Martinez – Les Enfants du Paradis pas de deux, with Aida Baida and Esteban Berlanga
Caniparoli – Lady of the Camellias pas de deux, with Yao Jin and Lucas Jerkander
Van Cauwenbergh – Les Bourgeois, with Alessandro Riga
Favier – Non, je ne regrette rien, with Agnes Letestu and Stephane Bullion
Prejlocaj – Le Parc final pas de deux, with Muriel Zusperreguy and Josua Hoffalt

Balletomanes in Hong Kong will certainly remember two of the pieces this evening: Les Bourgeois, danced by Carlos Acosta in 2016, and Le Parc, danced by Alice Renavand / Florian Magnenet in 2015. Van Cauwenbergh’s choreography is not so much dancing as it is acting, and here Riga romped the stage as a cigarette-smoking bombshell, with the sort of clownish smile and gestures that aroused delirious laughter in the auditorium. Aided by a younger and more flexible body, Riga’s rendition in contrast with Acosta’s felt less muscular and more natural. In Le Parc, Zusperreguy and Hoffalt’s flawless techniques would stand out more if only they did not beam with great chemistry, which they certainly did. Zusperreguy flowed just as graciously as Renavand (and Guérin – their inspiration), and seemed to enhance the role by adding a hint of nervousness and uncertainty, as if she is well aware of life’s reality even as the couple, in ecstasy, momentarily escapes from it. This display of insight was well in contrast with Jin/Jerkander in Lady of the Camellias. The Hong Kong Ballet pair displayed all of Caniparoli’s visual language while managing to find, seemingly, no chemistry between themselves. Jin’s Marguerite, often looking towards the audience, was more eager to please them than Jerkander’s Armand – something that was unfortunate, especially since the pair found good chemistry dancing together in Hong Kong Ballet’s full version back in October 2016. Alas, such was the fact of life with galas where getting into character could be a monumental task. In the Favier, Letestu and Bullion displayed great efficacy of movement and precision while dancing within the confines of a carpet barely larger than the average bathroom stall. Fontan and Sarrat’s Carmen Toujours! was perhaps one of the most exciting new choreographies I have seen lately. Physical moments switched back and forth between cruel violence and sappy tenderness, in deference to the wretched history between Carmen and Don Jose. In the frenetic scene where Jose was about to stab Carmen a la Sweeney Todd, the psychological intensity seemed most and appropriately intertwined with the visual physicality. It would have been perfect, if only the corresponding music was not the flower song, which opera lovers would find out of place. I look forward to comparing it against Yuh Egami/Ricky Hu’s new choreography for the Hong Kong Ballet later this month. Robbin’s In The Night looks and feels Parisian without actually programming as such. All three pairs’ dancing was precise, especially the dancing between Letestu and Bullion. The seasoned pair moved their legs cleanly without unnecessary jitters. Their dancing revealed not a word of flamboyance but a waterfall’s worth of human sensibility. Motions flowed with generous profundity of thought and conviction. Henri Barda, who for decades has been Robbins’ most trusted collaborator, colored the moment with delicious live rendering of Chopin’s nocturnes, among other music. His piano, situated in the pit area (stage right), was spotlighted loosely but prominently from above and was clearly programmed to be an equal partner to the dance proceedings onstage. His performance, full of voice and sentimentality, was worthy of the standing ovations the auditorium lavished him.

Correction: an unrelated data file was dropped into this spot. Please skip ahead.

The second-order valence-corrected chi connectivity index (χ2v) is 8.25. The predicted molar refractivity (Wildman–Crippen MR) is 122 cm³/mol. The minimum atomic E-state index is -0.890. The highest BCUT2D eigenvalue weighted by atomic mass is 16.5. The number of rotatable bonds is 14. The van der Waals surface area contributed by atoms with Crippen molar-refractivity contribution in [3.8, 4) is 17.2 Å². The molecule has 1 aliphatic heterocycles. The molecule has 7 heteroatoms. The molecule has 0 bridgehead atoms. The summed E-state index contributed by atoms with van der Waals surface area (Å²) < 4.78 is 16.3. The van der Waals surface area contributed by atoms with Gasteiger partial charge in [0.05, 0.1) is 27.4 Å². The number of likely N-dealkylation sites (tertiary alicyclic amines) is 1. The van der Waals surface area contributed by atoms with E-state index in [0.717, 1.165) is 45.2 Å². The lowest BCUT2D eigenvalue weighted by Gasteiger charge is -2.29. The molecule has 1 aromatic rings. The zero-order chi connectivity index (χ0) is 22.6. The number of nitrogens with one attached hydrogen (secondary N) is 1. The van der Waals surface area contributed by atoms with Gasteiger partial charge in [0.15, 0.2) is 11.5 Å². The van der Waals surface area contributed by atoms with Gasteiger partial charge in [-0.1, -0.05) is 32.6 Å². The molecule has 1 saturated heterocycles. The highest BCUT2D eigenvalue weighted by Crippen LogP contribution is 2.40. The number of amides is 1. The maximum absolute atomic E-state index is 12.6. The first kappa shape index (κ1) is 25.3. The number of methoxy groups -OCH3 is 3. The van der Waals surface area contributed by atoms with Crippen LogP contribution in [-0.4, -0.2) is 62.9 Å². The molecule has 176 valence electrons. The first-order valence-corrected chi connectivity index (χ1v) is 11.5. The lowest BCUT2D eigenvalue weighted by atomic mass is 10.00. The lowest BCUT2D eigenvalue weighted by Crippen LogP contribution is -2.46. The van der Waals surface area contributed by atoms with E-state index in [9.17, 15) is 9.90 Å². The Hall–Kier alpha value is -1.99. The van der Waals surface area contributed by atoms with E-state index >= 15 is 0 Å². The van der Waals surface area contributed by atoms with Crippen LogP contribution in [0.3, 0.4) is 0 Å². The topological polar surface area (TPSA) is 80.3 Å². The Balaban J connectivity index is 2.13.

Robbins’ In The Night: Paris Opera Ballet legends in Hong Kong. Photo credit: Le French May website.

Ballet and dance, Theater

Cecilia’s Rhapsody

Date: March 18, 2017
Location: Hong Kong Cultural Centre, Hong Kong.

Blue Ka-wing – The Invisible S
Ata Wong Chun-tat – Très léger
Rebecca Wong Pik-kei – Nook

This contemporary dance program brings together three works in response to “Cecilia”, a short story about Hong Kong’s urban landscape that launched Hong Kong writer Dung Kai-cheung’s career twenty-some years ago. Blue Ka-wing’s piece, divided into multiple segments, questions whether the body matters in this world. In one segment, two dancers, with their bellies on the floor (actually, on a glass podium positioned mid-stage) and their hands and legs flapping around, are caricatured as instant message-typing goldfishes swimming aimlessly in a fish tank, to the waltzy music from Disney’s “Up”. Meanwhile, music switches intermittently into abrupt sequences of Stockhausen-like pulses, whereby the dancers jump up and take turns to embrace, slap at, or just look at each other. In another segment, the two dancers take turns to physically abuse each other, whether by slapping, kicking or pinching severely, as if alluding to some uncomfortable realities of modern society. Overall, the theatrical presentation here is quite memorable, but the dance language is too varied, and ultimately muddled.